So what would happen if, tomorrow, Chase announced that it was going to phase out lending to the fossil-fuel industryâ€”probably first by restricting loans for particular projects, and then by ending general corporate lending and banning the underwriting of new debt and equity for fossil-fuel companies? â€œWells Fargo and Citi would follow within days,â€ according to Tim Buckley, a former managing director at Citi, who now serves as the director of energy-finance studies for Australasia at the Institute for Energy Economics and Financial Analysis (I.E.E.F.A.), a Cleveland-based nonprofit research group. In fact, â€œtheyâ€™d look to go one step further, so as to pretend they werenâ€™t really sheep. And this would have global ramificationsâ€”the music would stop, very suddenly.â€ Wall Street, Buckley said, â€œcan be very deaf to warnings for years, but the financial-market lemmings will suddenly act in unisonâ€ once the biggest players send a signal. Everyone knows that the fossil-fuel era will come to an end sooner or later; a giant bank pulling back would send an unmistakable signal that it will be sooner. The biggest oil companies might still be able to self-finance their continuing operations, but â€œthe pure-play frackers will find finance impossible,â€ Buckley said. â€œCoal-dependent rail carriers and port owners and coal-mine contracting firms will all be hit.â€
The prospect is appealing and seems to hold promise. It’s also interesting from the perspective of liberal versus anti-capitalist environmentalism. If the global banking industry provides substantial help in pushing the world economy off fossil fuels, what would that imply for analyses that hold capitalism itself to be the root cause of climate change?
The Guardian is reporting that G20 countries have tripled their subsidies for coal:
The figures, published in a report by the Overseas Development Institute (ODI) and others, show that Japan is one of the biggest financial supporters of coal, despite the prime minister, Shinzo Abe, having said in September: â€œClimate change can be life-threatening to all generations â€¦ We must take more robust actions and reduce the use of fossil fuels.â€ The annual G20 meeting begins in Japan on Friday.
China and India give the biggest subsidies to coal, with Japan third, followed by South Africa, South Korea, Indonesia and the US. While the UK frequently runs its own electricity grid without any coal power at all, a parliamentary report in June criticised the billions of pounds used to help to build fossil fuel power plants overseas.
The material from the Overseas Development Institute being reported on is online: G20 coal subsidies: tracking government support to a fading industry. The executive summary explains: “G20 governments continue to support coal through US$27.6 billion in domestic and international public finance, US$15.4 billion in fiscal support, and US$20.9 billion in state-owned enterprise (SOE) investments per year across the G20. This includes support through a wide range of instruments to prop up coal production, coal-fired power production, and other consumption of coal and coal-fired power, as well as support which is justified as a means of facilitating the transition away from coal.”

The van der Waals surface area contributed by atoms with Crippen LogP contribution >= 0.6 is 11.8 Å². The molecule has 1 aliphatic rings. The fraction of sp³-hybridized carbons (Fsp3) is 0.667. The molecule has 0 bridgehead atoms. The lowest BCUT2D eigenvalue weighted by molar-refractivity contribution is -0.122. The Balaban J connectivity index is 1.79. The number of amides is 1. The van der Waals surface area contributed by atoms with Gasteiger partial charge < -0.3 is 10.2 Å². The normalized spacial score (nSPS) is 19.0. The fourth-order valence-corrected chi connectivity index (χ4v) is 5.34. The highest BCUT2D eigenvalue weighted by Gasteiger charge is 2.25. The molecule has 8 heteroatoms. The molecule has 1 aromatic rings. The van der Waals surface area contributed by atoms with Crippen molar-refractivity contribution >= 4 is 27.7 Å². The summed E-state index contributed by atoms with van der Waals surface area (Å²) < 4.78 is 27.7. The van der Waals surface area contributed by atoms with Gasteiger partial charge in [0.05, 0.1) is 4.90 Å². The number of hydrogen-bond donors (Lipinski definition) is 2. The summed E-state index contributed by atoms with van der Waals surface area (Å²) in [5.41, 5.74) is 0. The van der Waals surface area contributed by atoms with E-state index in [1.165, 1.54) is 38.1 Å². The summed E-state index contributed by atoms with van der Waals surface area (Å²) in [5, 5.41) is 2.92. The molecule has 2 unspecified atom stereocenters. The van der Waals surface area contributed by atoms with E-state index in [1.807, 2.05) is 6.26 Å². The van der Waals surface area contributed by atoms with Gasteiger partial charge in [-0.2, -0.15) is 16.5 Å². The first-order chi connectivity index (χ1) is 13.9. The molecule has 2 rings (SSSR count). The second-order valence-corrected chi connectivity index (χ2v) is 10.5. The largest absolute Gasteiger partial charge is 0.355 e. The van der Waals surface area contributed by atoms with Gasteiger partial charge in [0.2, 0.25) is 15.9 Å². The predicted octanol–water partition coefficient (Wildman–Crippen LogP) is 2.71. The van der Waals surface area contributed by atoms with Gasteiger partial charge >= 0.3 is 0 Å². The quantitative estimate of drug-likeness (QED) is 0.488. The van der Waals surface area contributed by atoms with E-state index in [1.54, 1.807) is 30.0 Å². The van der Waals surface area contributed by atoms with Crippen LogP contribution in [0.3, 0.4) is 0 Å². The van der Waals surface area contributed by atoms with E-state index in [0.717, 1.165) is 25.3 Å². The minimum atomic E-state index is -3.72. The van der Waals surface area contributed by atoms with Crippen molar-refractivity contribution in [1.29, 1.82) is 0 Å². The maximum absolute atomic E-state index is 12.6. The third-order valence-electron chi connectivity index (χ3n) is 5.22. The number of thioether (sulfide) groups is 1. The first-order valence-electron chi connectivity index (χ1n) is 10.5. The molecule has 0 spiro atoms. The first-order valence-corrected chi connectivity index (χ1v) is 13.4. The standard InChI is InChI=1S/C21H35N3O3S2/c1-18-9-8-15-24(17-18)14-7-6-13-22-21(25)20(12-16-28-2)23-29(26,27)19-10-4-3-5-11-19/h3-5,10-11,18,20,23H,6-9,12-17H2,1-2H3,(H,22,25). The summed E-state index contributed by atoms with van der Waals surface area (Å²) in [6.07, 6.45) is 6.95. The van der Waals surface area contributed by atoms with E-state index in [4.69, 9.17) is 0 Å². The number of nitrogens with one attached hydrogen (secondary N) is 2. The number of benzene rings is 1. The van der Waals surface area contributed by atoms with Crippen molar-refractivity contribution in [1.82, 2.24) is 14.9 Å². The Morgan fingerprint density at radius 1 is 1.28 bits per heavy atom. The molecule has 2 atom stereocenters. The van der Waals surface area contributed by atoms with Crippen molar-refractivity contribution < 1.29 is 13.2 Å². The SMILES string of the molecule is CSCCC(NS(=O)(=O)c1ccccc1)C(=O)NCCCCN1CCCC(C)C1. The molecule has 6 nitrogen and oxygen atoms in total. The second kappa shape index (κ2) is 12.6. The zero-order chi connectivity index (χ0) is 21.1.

[A]ccording to the Environmental Protection Agency (EPA) the amount of greenhouse gases emitted in America dropped by 2.7% in his first year of office. This was the biggest reduction anywhere in the rich world.
Andrew Wheeler, the former coal lobbyist who now heads the EPA, has been quick to praise â€œPresident Trumpâ€™s regulatory reform agendaâ€ for this. In fact, the decline has little to do with the presidentâ€™s policies. Americaâ€™s carbon dioxide emissions have been on a downward trajectory since 2007, mostly because power plants have been switching to cheaper, cleaner natural gas and away from Mr Trumpâ€™s beloved rock. According to the Energy Information Administration, a government agency, America guzzled nearly equal quantities of coal and natural gas in 2007. Today natural gas provides twice as much energy as coal. Energy from renewable sources, like wind and solar, now make up just over 10% of Americaâ€™s energy consumption.
Since 2010 nearly 40% of the countryâ€™s coal-generating capacity has either been shut down or designated for closure. This is mostly because rival fuels were cheaper, rather than the Obama administrationâ€™s Clean Power Plan, which was much derided but never actually went into effect. Even under Mr Trump, coal plants are expected to shut down 11.4gw of capacity this year, the most since 2015. No American utility plans to build a new coal-fired plant; most of the existing ones are at least 40 years old. The environmental regulations that the Trump administration is trying to undo will not restore the coal industry to its glory days, though they might slow its decline.
As always, the fight against climate change isn’t just about moving in the right direction, but moving fast enough to avoid disaster.